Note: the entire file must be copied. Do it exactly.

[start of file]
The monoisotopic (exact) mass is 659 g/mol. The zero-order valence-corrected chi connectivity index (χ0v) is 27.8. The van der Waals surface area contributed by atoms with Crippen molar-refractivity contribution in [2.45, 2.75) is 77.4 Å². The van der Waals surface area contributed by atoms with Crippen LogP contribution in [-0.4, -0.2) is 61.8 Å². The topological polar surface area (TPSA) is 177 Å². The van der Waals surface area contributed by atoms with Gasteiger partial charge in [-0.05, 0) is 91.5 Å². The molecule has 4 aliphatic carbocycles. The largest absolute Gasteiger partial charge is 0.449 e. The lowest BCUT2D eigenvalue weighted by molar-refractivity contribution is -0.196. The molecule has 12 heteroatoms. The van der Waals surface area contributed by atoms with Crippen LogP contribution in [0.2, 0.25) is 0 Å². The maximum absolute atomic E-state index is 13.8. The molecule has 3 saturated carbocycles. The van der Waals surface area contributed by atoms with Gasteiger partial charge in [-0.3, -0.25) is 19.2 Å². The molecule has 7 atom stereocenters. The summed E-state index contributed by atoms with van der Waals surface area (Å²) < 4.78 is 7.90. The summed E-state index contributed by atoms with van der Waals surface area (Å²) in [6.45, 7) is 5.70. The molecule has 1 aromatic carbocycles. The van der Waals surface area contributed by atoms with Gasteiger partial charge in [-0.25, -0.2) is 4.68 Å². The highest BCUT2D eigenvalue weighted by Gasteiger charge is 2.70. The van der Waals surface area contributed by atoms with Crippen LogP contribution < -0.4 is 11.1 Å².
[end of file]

The monoisotopic (exact) mass is 659 g/mol. The zero-order valence-corrected chi connectivity index (χ0v) is 27.8. The van der Waals surface area contributed by atoms with Crippen molar-refractivity contribution in [2.45, 2.75) is 77.4 Å². The van der Waals surface area contributed by atoms with Crippen LogP contribution in [-0.4, -0.2) is 61.8 Å². The topological polar surface area (TPSA) is 177 Å². The van der Waals surface area contributed by atoms with Gasteiger partial charge in [-0.05, 0) is 91.5 Å². The molecule has 4 aliphatic carbocycles. The largest absolute Gasteiger partial charge is 0.449 e. The lowest BCUT2D eigenvalue weighted by molar-refractivity contribution is -0.196. The molecule has 12 heteroatoms. The van der Waals surface area contributed by atoms with Crippen LogP contribution in [0.2, 0.25) is 0 Å². The maximum absolute atomic E-state index is 13.8. The molecule has 3 saturated carbocycles. The van der Waals surface area contributed by atoms with Gasteiger partial charge in [-0.3, -0.25) is 19.2 Å². The molecule has 7 atom stereocenters. The summed E-state index contributed by atoms with van der Waals surface area (Å²) < 4.78 is 7.90. The summed E-state index contributed by atoms with van der Waals surface area (Å²) in [6.45, 7) is 5.70. The molecule has 1 aromatic carbocycles. The van der Waals surface area contributed by atoms with Gasteiger partial charge in [-0.25, -0.2) is 4.68 Å². The highest BCUT2D eigenvalue weighted by Gasteiger charge is 2.70. The van der Waals surface area contributed by atoms with Crippen LogP contribution < -0.4 is 11.1 Å².